Her interdisciplinary research draws on the fields of communication science, environmental politics, and political psychology to examine how frames and identities shape environmental attitudes and behaviors. She has successfully partnered with colleagues in the sciences, engineering, film, economics, writing, political science, and public health on various research projects and grants. The quality and scope of her research has impressed colleagues across campus, leading to high-quality publications as well as conference papers and a technical report.

Dr. Diamond has completed a collaborative pilot study among coastal fishers in Rhode Island on identities and environmental perception that reaches marginalized populations. Her scholarship addresses environmental justice concerns when working with indigenous leaders, notably the Wampanoag Tribe on Cape Cod. Recognizing the need for more inclusive science communication, she has dedicated significant efforts through the STEEP research project to engage traditionally marginalized tribal communities in bidirectional, cutting-edge research. Her work reflects a commitment to rectifying environmental injustices and ensuring all communities benefit from scientific progress.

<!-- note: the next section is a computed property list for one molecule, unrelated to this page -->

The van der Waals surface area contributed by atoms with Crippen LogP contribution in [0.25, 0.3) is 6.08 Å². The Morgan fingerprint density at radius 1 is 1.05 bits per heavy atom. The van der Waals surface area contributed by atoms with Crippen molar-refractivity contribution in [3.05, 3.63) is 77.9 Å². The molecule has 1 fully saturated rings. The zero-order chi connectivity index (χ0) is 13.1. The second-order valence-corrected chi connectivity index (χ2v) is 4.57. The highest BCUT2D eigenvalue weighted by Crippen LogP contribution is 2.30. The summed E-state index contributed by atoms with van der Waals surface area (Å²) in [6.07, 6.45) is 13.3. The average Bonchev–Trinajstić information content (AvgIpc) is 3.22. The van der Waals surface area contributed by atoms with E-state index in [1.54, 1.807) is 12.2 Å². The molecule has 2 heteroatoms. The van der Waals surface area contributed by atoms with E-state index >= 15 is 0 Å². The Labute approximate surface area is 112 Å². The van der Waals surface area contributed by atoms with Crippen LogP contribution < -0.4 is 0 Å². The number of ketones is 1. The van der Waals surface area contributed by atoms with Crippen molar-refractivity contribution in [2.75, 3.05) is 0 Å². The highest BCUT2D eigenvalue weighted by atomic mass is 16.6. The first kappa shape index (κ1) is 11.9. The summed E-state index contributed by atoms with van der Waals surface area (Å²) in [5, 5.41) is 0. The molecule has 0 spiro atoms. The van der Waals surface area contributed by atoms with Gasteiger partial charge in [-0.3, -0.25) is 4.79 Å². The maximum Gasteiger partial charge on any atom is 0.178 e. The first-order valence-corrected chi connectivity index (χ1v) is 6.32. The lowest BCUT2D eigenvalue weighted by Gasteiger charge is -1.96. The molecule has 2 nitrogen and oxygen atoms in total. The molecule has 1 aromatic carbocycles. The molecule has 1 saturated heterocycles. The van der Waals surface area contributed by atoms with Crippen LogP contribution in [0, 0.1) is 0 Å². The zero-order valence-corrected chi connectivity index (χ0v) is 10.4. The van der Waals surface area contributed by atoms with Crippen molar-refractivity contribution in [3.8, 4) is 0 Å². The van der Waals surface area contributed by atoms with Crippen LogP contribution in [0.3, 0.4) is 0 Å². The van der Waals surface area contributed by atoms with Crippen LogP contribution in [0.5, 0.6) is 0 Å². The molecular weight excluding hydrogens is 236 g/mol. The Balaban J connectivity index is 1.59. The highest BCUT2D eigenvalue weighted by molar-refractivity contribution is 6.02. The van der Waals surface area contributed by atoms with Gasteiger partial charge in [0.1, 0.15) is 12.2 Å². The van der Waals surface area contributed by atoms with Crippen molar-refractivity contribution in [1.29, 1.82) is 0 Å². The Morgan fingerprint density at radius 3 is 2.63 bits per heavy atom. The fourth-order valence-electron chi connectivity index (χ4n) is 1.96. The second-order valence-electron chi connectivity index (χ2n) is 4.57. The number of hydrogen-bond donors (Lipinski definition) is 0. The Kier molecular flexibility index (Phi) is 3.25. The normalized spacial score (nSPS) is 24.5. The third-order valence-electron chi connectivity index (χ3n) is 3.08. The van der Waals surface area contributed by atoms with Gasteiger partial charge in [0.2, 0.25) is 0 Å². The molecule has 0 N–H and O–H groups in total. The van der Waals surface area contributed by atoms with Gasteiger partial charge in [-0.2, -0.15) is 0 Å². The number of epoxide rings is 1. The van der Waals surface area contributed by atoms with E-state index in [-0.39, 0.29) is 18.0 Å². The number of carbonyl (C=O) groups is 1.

Early Career Faculty Research and Scholarship Excellence Award
Life Sciences, Physical Sciences, and Engineering 
Graduate School of Oceanography
Assistant Professor Roxanne A. Beinart is a marine microbial ecologist and physiologist. Her groundbreaking research is in deep-sea biology, high pressure systems, and chemosynthetic and anoxic ecosystems. This fascinating work links microbial ecology and physiology to understand how symbiotic microbes can impact marine ecosystems. She has done extensive work at Pacific hydrothermal vents and studies symbiosis in Narragansett Bay organisms. She sustains an active sea-going program and is serving as Chief-Scientist on oceanographic research cruises.